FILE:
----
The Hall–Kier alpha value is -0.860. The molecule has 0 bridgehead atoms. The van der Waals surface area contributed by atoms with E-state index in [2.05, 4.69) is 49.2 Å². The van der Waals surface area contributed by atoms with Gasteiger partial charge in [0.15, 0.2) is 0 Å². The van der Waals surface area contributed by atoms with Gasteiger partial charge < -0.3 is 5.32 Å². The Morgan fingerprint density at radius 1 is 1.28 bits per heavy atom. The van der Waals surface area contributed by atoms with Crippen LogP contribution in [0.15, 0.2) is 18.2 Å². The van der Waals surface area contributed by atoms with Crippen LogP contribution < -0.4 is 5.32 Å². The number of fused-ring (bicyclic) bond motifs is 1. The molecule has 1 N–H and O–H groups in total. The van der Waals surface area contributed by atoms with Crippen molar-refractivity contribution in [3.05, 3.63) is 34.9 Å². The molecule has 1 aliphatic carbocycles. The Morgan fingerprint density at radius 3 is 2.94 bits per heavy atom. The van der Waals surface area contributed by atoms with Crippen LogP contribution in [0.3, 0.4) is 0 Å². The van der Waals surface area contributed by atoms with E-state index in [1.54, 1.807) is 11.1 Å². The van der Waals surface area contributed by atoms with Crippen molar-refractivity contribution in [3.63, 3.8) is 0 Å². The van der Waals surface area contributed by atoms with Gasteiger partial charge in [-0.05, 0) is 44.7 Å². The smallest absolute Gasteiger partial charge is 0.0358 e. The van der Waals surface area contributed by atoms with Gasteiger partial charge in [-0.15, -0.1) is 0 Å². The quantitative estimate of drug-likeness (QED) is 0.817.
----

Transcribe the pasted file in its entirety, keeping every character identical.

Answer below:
The Hall–Kier alpha value is -0.860. The molecule has 0 bridgehead atoms. The van der Waals surface area contributed by atoms with E-state index in [2.05, 4.69) is 49.2 Å². The van der Waals surface area contributed by atoms with Gasteiger partial charge in [0.15, 0.2) is 0 Å². The van der Waals surface area contributed by atoms with Gasteiger partial charge < -0.3 is 5.32 Å². The Morgan fingerprint density at radius 1 is 1.28 bits per heavy atom. The van der Waals surface area contributed by atoms with Crippen LogP contribution in [0.15, 0.2) is 18.2 Å². The van der Waals surface area contributed by atoms with Crippen LogP contribution < -0.4 is 5.32 Å². The number of fused-ring (bicyclic) bond motifs is 1. The molecule has 1 N–H and O–H groups in total. The van der Waals surface area contributed by atoms with Crippen molar-refractivity contribution in [3.05, 3.63) is 34.9 Å². The molecule has 1 aliphatic carbocycles. The Morgan fingerprint density at radius 3 is 2.94 bits per heavy atom. The van der Waals surface area contributed by atoms with Crippen LogP contribution in [0.3, 0.4) is 0 Å². The van der Waals surface area contributed by atoms with E-state index in [1.54, 1.807) is 11.1 Å². The van der Waals surface area contributed by atoms with Crippen molar-refractivity contribution in [3.63, 3.8) is 0 Å². The van der Waals surface area contributed by atoms with Gasteiger partial charge in [-0.05, 0) is 44.7 Å². The smallest absolute Gasteiger partial charge is 0.0358 e. The van der Waals surface area contributed by atoms with Gasteiger partial charge in [-0.15, -0.1) is 0 Å². The quantitative estimate of drug-likeness (QED) is 0.817.